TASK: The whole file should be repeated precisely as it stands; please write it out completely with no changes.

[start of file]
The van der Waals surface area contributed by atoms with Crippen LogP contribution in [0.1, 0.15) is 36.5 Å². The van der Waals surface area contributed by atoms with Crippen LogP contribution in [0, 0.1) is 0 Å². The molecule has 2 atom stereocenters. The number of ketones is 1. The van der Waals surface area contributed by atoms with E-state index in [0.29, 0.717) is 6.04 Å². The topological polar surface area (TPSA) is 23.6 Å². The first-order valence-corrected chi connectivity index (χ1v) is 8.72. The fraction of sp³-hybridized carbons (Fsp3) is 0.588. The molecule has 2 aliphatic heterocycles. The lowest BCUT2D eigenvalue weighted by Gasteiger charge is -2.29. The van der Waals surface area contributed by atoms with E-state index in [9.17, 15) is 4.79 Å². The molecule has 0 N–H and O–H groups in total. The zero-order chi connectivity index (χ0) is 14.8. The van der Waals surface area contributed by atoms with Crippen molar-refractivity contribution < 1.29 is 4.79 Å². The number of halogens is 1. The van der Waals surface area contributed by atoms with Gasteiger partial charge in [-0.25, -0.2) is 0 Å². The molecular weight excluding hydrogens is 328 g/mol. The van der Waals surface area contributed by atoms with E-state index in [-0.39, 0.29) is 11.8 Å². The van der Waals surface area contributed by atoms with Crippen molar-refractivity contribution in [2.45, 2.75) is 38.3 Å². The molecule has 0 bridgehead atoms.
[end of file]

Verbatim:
The van der Waals surface area contributed by atoms with Crippen LogP contribution in [0.1, 0.15) is 36.5 Å². The van der Waals surface area contributed by atoms with Crippen LogP contribution in [0, 0.1) is 0 Å². The molecule has 2 atom stereocenters. The number of ketones is 1. The van der Waals surface area contributed by atoms with E-state index in [0.29, 0.717) is 6.04 Å². The topological polar surface area (TPSA) is 23.6 Å². The first-order valence-corrected chi connectivity index (χ1v) is 8.72. The fraction of sp³-hybridized carbons (Fsp3) is 0.588. The molecule has 2 aliphatic heterocycles. The lowest BCUT2D eigenvalue weighted by Gasteiger charge is -2.29. The van der Waals surface area contributed by atoms with E-state index in [9.17, 15) is 4.79 Å². The molecule has 0 N–H and O–H groups in total. The zero-order chi connectivity index (χ0) is 14.8. The van der Waals surface area contributed by atoms with Crippen molar-refractivity contribution < 1.29 is 4.79 Å². The number of halogens is 1. The van der Waals surface area contributed by atoms with Gasteiger partial charge in [-0.25, -0.2) is 0 Å². The molecular weight excluding hydrogens is 328 g/mol. The van der Waals surface area contributed by atoms with E-state index in [-0.39, 0.29) is 11.8 Å². The van der Waals surface area contributed by atoms with Crippen molar-refractivity contribution in [2.45, 2.75) is 38.3 Å². The molecule has 0 bridgehead atoms.